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October 15, 1904


JAMA. 1904;XLIII(16):1111-1117. doi:10.1001/jama.1904.92500160001d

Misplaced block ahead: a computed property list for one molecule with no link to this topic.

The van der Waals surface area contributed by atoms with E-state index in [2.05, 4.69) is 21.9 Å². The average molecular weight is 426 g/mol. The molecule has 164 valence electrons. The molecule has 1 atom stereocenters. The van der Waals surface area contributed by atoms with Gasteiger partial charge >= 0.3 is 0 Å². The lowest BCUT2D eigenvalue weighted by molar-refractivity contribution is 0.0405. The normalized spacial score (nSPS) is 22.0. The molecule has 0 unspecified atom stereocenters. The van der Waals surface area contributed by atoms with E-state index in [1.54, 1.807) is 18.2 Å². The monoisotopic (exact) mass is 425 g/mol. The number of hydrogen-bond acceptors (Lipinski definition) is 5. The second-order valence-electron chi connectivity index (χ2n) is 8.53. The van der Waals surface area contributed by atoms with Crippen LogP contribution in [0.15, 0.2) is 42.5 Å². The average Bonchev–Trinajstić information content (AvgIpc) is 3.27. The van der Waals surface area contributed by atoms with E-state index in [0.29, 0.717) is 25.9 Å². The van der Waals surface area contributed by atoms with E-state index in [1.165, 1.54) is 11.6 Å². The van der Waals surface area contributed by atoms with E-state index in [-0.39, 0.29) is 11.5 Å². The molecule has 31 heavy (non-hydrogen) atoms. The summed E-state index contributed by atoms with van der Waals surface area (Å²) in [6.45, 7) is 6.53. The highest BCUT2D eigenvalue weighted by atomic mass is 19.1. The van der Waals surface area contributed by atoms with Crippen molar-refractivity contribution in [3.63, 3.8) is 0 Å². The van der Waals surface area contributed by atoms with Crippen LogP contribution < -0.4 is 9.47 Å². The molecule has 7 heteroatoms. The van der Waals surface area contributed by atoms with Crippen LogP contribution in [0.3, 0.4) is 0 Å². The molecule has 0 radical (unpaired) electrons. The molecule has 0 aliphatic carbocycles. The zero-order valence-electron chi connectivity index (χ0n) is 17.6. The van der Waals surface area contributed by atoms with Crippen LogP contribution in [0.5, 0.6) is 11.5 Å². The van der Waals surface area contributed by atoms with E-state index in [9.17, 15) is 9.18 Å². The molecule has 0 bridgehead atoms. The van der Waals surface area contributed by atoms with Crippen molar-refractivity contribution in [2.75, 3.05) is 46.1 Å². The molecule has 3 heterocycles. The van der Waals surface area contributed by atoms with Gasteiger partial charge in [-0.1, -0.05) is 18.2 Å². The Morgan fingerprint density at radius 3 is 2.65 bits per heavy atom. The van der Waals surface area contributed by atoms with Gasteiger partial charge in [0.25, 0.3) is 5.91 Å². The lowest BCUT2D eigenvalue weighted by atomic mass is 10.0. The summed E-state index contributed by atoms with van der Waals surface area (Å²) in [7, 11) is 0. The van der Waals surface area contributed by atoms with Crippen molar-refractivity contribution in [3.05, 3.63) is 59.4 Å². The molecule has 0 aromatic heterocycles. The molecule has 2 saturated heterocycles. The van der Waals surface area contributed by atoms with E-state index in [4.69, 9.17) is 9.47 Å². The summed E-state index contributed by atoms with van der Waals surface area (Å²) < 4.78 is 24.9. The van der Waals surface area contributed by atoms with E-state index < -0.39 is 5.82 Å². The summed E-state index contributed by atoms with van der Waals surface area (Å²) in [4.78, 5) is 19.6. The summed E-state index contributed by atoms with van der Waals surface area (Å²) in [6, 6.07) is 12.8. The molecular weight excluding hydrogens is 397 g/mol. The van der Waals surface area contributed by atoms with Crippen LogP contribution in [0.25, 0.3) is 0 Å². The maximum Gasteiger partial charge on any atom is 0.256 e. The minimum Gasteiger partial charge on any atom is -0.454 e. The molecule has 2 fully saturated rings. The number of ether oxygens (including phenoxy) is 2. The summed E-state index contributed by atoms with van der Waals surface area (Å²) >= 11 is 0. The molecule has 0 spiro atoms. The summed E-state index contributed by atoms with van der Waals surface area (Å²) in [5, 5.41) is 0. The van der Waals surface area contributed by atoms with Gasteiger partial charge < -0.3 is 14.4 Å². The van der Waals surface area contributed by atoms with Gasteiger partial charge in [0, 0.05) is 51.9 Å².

That the Chairman of the Section on Practice of Medicine has called on two of his surgical colleagues to prepare papers on the diagnosis and the treatment of gallstone disease which, but a very few years ago, was considered entirely within the domain of internal medicine, is suggestive of the change which has taken place in medical thought and practice and of the better understanding which has risen between the internists and the surgeon. The growing tendency to place these diseases of the gall bladder and bile ducts within the category of surgical affections is due largely, perhaps, to the very effective work of surgeons in extending the knowledge of the pathology of these diseases, by recording the conditions directly observed on the living, and by comparing these with the symptoms manifested in each case. In this way not only has the pathology to an

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